(Corrects headline to remove "expeced Bank of Canada rate hike") * Canadian dollar rises 0.4% against the greenback * Price of U.S. oil increases 2.2% * Canada-U.S. 2-year spread narrows by 5.1 basis points TORONTO, July 10 (Reuters) - The Canadian dollar strengthened against its U.S. counterpart on Wednesday, recovering from a one-week low the day before, as oil prices rose and after comments by Federal Reserve Chairman Jerome Powell weighed on the greenback. At 8:55 a.m. (1255 GMT), the Canadian dollar was trading 0.4% higher at 1.3077 to the greenback, or 76.47 U.S. cents. The currency, which on Tuesday touched its weakest level since July 1 at 1.3141, traded in a range of 1.3077 to 1.3137. The gain for the loonie came ahead of an interest rate decision by the Bank of Canada at 10 a.m. ET (1400 GMT). The central bank looks set to raise its second-quarter economic growth forecast and leave its benchmark interest rate unchanged at 1.75%, taking a different tack from some major peers, such as the Fed, which are signaling plans for additional stimulus. In prepared remarks to a congressional committee, Fed's Powell said concerns about trade policy and a weak global economy "continue to weigh on the U.S. economic outlook." and the Fed stands ready to "act as appropriate" to sustain a decade-long expansion. Meanwhile, the price of oil, one of Canada's major exports, was boosted by industry data showing U.S. inventories fell more than expected, while major U.S. producers evacuated rigs in the Gulf of Mexico before a storm. U.S. crude oil futures were up 2.2% at $59.12 a barrel. Canadian government bond prices were mixed across the yield curve, with the two-year flat to yield 1.642 percent and the benchmark 10-year falling 7 Canadian cents to yield 1.592%. The gap between Canada's 2-year yield and its U.S. counterpart narrowed by 5.1 basis points to a spread of 21.2 basis points in favor of the U.S. bond, nearly its smallest gap since January 2018. (Reporting by Fergal Smith; Editing by David Gregorio)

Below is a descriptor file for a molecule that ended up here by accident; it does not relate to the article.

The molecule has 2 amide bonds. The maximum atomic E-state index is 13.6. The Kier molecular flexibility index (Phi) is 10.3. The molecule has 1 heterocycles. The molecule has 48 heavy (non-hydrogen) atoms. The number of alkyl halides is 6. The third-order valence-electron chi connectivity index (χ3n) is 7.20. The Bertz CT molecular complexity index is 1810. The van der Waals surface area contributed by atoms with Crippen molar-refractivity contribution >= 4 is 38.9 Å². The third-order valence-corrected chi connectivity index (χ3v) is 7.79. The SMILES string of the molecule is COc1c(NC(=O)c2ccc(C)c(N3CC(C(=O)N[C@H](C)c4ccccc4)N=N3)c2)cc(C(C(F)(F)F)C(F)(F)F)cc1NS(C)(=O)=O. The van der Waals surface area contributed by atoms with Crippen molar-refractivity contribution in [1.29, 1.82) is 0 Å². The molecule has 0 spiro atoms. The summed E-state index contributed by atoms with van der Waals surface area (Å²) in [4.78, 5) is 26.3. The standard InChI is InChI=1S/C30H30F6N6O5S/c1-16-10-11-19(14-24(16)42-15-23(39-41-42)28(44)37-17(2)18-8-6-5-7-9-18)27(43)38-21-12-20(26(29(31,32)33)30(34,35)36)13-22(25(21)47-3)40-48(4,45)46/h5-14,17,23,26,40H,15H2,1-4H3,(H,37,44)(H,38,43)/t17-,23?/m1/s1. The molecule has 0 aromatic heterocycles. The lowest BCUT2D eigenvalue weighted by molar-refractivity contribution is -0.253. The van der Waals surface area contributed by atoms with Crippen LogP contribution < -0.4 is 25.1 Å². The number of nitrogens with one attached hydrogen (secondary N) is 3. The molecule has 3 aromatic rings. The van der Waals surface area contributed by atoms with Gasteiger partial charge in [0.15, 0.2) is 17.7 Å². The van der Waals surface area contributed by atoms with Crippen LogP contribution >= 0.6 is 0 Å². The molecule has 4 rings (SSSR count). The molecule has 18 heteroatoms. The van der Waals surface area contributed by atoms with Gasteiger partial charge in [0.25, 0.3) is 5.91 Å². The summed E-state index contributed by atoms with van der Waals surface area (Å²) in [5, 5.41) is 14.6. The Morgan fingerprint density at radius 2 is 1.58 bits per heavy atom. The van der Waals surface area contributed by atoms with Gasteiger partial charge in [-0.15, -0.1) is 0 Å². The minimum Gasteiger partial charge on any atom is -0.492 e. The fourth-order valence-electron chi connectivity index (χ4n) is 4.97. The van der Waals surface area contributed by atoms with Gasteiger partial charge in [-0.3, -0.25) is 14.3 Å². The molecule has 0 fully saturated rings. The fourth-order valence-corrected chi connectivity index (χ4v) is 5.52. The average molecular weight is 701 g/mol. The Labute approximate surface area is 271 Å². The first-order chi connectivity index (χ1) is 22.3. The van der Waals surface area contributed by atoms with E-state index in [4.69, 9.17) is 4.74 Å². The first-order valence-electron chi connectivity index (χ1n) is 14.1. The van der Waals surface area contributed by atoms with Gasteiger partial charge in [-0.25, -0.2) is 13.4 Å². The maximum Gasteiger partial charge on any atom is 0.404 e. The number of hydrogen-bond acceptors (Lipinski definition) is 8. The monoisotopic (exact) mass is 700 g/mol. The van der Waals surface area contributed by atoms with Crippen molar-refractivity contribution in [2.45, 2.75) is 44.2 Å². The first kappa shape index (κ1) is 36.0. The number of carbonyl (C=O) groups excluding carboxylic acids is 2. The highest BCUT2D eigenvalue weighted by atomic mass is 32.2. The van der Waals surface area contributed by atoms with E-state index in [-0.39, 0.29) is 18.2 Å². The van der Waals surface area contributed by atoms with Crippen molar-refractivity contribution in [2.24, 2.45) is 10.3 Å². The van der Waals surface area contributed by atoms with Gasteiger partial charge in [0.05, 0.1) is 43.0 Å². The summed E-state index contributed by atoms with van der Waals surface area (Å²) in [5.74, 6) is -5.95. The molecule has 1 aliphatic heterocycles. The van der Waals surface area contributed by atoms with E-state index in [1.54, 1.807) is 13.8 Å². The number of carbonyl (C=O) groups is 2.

Our Standards: The Thomson Reuters Trust Principles.